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Old 11-18-2006, 12:09 PM   #36
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Well, the general consensus seems that it wouldn't be offensive, but there are a few people would take it that way. HOWEVER.........

I'm led to believe that those few people who would find it offensive would ALSO sign their emails with their name, in which case NONE of this would have transpired in the first place.

Mr Smith, I would think that if you would be offended in a situation such as this, you would ALSO show the respect of signing your name to an email so that I in turn would know who I am dealing with.

Tlyttle, I would think after reading your post that you likely would sign your name as well as you mention that you would also treat others with respect.

Ron, you as well, anytime you and I have exchanged emails you always signed it with your name.

In this instance, the first insult came with this individual replying to my email where I stated that my price was firm, by saying "I want to make a reasonable offer". Nothing less than my price which I had already reinforced would have been reasonable. However, I decided to continue to converse with this individual. After multiple emails, I STILL did not know this persons name, and I made an assumption (which obviously was wrong in some cases) that a friendly greeting was better than no greeting at all. I'm no lawyer or doctor, not what one considers a "Professional" I suppose. I'm a painter, in this business people commonly refer to others as "bud", "bro", "dude", "buddy" etc.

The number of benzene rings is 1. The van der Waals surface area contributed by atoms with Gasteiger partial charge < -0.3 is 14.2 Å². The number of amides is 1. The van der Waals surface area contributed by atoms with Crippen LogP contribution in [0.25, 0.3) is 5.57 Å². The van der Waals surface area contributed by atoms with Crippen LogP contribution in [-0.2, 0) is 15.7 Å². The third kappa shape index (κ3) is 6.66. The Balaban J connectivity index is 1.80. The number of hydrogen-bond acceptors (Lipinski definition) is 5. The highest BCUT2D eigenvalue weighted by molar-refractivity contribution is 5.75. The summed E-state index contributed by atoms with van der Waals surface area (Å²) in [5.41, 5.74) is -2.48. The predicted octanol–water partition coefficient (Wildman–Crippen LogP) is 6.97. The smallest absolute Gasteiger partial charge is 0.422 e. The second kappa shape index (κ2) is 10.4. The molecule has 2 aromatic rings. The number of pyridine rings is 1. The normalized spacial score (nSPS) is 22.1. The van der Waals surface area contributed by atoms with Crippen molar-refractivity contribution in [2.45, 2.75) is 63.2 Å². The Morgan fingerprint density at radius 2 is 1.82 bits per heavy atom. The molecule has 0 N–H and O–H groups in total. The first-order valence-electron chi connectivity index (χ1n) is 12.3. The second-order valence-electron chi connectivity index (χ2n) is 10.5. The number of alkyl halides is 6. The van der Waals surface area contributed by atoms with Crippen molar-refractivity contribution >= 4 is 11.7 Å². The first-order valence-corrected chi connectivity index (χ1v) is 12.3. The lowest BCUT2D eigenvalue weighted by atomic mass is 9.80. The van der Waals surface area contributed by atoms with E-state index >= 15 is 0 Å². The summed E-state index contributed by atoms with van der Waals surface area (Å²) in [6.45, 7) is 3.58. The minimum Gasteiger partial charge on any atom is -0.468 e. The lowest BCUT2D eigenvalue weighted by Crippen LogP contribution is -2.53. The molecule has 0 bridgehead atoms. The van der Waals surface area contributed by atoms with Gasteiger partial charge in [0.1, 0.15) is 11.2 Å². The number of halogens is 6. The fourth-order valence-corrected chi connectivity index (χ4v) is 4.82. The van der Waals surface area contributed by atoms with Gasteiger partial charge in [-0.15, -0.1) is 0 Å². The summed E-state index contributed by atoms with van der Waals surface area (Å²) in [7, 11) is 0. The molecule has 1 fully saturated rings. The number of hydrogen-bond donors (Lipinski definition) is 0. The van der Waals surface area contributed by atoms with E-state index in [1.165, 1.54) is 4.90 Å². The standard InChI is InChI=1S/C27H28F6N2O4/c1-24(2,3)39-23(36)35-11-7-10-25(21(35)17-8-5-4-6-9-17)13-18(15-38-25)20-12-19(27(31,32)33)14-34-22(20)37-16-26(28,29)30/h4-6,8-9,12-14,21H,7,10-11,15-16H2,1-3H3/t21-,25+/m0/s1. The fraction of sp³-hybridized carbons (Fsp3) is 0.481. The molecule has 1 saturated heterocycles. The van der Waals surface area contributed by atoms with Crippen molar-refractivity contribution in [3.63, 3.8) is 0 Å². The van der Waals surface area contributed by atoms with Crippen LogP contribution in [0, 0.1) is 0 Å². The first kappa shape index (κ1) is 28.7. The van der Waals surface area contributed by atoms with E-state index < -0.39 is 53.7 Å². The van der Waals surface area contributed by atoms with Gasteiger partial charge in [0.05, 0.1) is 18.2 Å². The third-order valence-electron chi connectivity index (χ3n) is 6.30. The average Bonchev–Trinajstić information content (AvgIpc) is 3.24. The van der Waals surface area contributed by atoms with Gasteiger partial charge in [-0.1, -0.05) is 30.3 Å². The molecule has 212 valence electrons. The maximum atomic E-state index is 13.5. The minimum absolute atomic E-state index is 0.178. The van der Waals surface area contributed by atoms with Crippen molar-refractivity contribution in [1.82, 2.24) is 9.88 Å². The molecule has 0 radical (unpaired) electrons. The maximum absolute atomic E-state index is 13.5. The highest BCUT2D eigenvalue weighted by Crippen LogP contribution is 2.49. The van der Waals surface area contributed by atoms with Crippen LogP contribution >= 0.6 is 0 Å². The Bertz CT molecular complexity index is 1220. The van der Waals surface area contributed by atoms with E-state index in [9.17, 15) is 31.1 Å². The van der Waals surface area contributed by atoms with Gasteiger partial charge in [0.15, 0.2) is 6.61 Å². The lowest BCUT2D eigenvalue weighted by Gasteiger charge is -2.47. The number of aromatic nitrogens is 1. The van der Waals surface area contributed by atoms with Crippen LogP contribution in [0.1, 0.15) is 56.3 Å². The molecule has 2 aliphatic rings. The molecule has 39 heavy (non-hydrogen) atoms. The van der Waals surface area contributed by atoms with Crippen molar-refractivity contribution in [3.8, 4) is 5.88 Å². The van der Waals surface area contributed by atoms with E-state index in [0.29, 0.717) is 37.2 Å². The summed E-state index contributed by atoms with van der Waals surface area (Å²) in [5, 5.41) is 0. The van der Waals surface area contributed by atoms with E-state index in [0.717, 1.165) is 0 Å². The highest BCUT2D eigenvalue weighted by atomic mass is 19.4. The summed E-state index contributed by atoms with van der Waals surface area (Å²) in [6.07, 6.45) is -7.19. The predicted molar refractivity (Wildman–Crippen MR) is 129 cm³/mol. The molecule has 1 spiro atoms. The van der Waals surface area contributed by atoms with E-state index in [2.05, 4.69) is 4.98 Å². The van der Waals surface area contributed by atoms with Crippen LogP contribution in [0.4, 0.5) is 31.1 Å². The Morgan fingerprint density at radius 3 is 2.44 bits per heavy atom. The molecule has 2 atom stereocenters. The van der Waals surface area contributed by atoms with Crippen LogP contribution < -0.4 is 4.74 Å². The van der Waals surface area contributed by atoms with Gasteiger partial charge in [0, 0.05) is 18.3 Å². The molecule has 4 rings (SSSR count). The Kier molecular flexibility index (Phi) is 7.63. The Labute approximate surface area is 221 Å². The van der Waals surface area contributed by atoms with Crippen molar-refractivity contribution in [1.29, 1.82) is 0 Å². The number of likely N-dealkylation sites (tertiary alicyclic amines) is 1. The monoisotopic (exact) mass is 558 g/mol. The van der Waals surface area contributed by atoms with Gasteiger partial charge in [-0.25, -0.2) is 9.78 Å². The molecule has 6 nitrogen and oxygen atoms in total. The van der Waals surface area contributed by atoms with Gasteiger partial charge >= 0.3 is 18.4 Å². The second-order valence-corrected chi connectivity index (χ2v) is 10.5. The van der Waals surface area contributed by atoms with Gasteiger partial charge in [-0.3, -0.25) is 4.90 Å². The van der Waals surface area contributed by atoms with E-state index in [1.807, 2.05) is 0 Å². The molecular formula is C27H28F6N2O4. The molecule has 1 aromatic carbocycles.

Ironically, I had a doctor in my shop recently inquiring about having his motorcycle painted. During the conversation he made a comment about how he was a "Professional" and I was just a "tradesman". He didn't like the price I'd quoted and told me "that's the kind of money that a "professional career" deserves, not a "tradesman", but I like your work so when can I bring my bike in?" THIS I was offended by, I didn't take that job, I bit my lip but all I wanted to say was if you are a "Professional" then paint your damn bike yourself.

A friendly greeting to somebody you don't know the name of is IMO far less offensive than some of the "professional" business members I've met in the past. Ironically, I feel more ticked off when somebody refers to me as "sir" than I do if they call me "man", "bud" etc etc etc. Sir makes me feel old

Either way, I did initially apologize to the person for offending them, to which they sent a final rude email. So for me, the bottom line is, I am who I am, I don't care if everyone likes me, I don't care if most people like me, I don't comprimise myself, and I do treat people with respect, guess I slipped up there but ya know what? I'm not going to lose any sleep over it

Jeremy "dude"
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Old 11-19-2006, 08:38 PM   #37
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Of two minds here, Jeremy..